This might puzzle you, but let’s think about it a little more deeply, starting with planet Earth. How would you respond if you were asked the question, “does the Earth suck everything into it?”

Of course, the answer is pretty obviously “no.” Earth simply has gravity that attracts things to it, distorting the fabric of space around it and altering the paths of the objects that pass nearby. If those objects happen to strike the Earth — hitting the atmosphere, oceans, or surface of our planet — they’ll fall into (or onto) our world, but if not, they’ll escape from our gravitational pull. It’s a pretty straightforward exercise in both Newton’s and Einstein’s gravity to show that this is the case, and it agrees thoroughly with what we observe as far as spaceborne objects hitting or missing the Earth.

Instead of an empty, blank, three-dimensional grid, putting a mass down causes what would have been ‘straight’ lines to instead become curved by a specific amount. In General Relativity, we treat space and time as continuous, but all forms of energy, including but not limited to mass, contribute to spacetime curvature. If we were to replace Earth with a denser version, up to and including a singularity, the spacetime deformation shown here would be identical; only inside the Earth itself would a difference be notable. (CHRISTOPHER VITALE OF NETWORKOLOGIES AND THE PRATT INSTITUTE)

Now, let’s imagine the same exact puzzle, only this time, let’s replace the real, physical planet Earth with a black hole that’s exactly the same mass. Instead of taking up the volume of Earth, it would create an event horizon occupying a volume of space a little less than 2 cm in diameter.

Here’s the thing. If you examine the fabric of spacetime, you’ll find that outside of the volume that marked the boundary of Earth’s atmosphere when we looked at our planet as it is today, the curvature of space is identical whether you replace Earth with a black hole or not. All the objects that would miss planet Earth will still miss this black hole that’s the same mass as planet Earth. There is no additional sucking force at all. In fact, many of the objects that would have hit Earth previously will now miss the black hole. Only the rare objects that cross the event horizon — a mere 2 cm across (as opposed to ~12,700 km for the actual Earth) — will get swallowed.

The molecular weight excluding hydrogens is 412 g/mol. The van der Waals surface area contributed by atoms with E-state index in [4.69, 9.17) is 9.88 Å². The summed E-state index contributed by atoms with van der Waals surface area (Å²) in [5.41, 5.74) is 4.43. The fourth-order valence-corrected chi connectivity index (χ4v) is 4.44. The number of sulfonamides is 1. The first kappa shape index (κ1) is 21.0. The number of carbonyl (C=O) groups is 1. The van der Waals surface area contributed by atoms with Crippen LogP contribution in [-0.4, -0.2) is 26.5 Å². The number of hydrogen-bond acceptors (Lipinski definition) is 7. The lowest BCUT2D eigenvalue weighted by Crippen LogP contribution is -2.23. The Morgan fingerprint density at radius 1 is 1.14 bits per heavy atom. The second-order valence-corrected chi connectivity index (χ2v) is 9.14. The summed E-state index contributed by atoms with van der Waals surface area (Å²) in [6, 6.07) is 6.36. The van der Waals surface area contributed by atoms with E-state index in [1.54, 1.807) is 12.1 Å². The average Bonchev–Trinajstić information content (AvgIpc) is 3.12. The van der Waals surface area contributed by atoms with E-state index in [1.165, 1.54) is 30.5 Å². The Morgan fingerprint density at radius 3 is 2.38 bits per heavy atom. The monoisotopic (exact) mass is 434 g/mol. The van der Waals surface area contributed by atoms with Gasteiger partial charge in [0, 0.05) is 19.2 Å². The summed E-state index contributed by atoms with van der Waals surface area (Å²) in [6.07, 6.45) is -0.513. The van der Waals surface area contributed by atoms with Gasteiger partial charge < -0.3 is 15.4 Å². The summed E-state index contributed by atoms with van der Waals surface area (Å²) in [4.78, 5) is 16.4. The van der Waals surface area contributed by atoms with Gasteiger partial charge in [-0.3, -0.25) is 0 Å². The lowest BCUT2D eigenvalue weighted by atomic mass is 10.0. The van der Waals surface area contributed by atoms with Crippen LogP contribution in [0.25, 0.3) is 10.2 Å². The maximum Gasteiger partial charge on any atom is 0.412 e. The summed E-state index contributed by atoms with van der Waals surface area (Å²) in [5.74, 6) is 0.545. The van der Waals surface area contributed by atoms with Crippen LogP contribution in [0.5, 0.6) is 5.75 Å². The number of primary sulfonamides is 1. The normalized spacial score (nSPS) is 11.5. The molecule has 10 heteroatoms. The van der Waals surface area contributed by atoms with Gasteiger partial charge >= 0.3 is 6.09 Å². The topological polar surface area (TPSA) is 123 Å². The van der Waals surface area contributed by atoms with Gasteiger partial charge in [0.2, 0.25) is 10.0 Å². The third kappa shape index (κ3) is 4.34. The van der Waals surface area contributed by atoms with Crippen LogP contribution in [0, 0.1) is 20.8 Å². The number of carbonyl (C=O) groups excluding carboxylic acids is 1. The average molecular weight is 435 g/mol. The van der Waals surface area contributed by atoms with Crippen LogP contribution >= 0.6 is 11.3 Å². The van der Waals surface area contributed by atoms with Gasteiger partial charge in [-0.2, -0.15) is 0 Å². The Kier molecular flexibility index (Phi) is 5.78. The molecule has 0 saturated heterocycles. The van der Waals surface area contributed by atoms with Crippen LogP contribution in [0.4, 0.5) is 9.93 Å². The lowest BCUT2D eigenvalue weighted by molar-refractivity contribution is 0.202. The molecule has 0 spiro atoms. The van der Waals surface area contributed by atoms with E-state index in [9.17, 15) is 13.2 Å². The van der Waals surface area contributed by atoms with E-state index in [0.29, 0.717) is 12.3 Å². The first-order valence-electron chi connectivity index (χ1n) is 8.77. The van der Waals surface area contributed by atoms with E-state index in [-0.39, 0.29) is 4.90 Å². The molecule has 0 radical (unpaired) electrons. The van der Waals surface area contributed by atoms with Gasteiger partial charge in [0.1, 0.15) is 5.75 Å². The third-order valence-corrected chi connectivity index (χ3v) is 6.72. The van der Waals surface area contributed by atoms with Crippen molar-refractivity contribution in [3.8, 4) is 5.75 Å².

Both inside and outside the event horizon, space flows like either a moving walkway or a waterfall, depending on how you want to visualize it. At the event horizon, even if you ran (or swam) at the speed of light, there would be no overcoming the flow of spacetime, which drags you into the singularity at the center. Outside the event horizon, though, other forces (like electromagnetism) can frequently overcome the pull of gravity, causing even infalling matter to escape. (ANDREW HAMILTON / JILA / UNIVERSITY OF COLORADO)

This line of reasoning doesn’t just apply to Earth-mass black holes, but all black holes in the Universe. A black hole that’s the mass of the Sun will only be a few kilometers in diameter: smaller than any actual star, white dwarf, planet, or even neutron star in existence. The black hole at the center of the Milky Way, despite weighing in at 4 million Suns, will only be about 18 times the diameter of our Sun itself.

When you consider how big space actually is, and how much mass black holes actually have, you start to realize that event horizons are tiny. Yes, they have a lot of gravitational pull on the space in their vicinity, but that just causes the matter around them to accelerate rapidly. Believe it or not, that actually contributes to black holes devouring less matter than they would if only isolated, individual particles fell into it.